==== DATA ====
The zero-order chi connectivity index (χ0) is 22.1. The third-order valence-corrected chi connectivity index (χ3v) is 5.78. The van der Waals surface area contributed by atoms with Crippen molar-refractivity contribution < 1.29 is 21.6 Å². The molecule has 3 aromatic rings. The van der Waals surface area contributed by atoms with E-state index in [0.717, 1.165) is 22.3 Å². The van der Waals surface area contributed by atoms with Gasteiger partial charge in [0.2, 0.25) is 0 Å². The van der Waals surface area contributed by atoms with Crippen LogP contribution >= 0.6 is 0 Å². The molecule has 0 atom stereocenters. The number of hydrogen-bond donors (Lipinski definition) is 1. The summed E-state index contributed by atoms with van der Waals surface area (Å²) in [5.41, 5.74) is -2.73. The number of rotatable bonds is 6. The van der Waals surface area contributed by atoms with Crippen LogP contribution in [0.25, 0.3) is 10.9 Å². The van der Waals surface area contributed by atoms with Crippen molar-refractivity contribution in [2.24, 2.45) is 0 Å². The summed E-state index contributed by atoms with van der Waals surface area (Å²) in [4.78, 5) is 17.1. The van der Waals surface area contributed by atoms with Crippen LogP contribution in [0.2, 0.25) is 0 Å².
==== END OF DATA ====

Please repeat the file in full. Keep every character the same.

The zero-order chi connectivity index (χ0) is 22.1. The third-order valence-corrected chi connectivity index (χ3v) is 5.78. The van der Waals surface area contributed by atoms with Crippen molar-refractivity contribution < 1.29 is 21.6 Å². The molecule has 3 aromatic rings. The van der Waals surface area contributed by atoms with E-state index in [0.717, 1.165) is 22.3 Å². The van der Waals surface area contributed by atoms with Gasteiger partial charge in [0.2, 0.25) is 0 Å². The van der Waals surface area contributed by atoms with Crippen LogP contribution >= 0.6 is 0 Å². The molecule has 0 atom stereocenters. The number of hydrogen-bond donors (Lipinski definition) is 1. The summed E-state index contributed by atoms with van der Waals surface area (Å²) in [5.41, 5.74) is -2.73. The number of rotatable bonds is 6. The van der Waals surface area contributed by atoms with Crippen LogP contribution in [0.25, 0.3) is 10.9 Å². The van der Waals surface area contributed by atoms with Crippen molar-refractivity contribution in [2.24, 2.45) is 0 Å². The summed E-state index contributed by atoms with van der Waals surface area (Å²) in [4.78, 5) is 17.1. The van der Waals surface area contributed by atoms with Crippen LogP contribution in [0.2, 0.25) is 0 Å².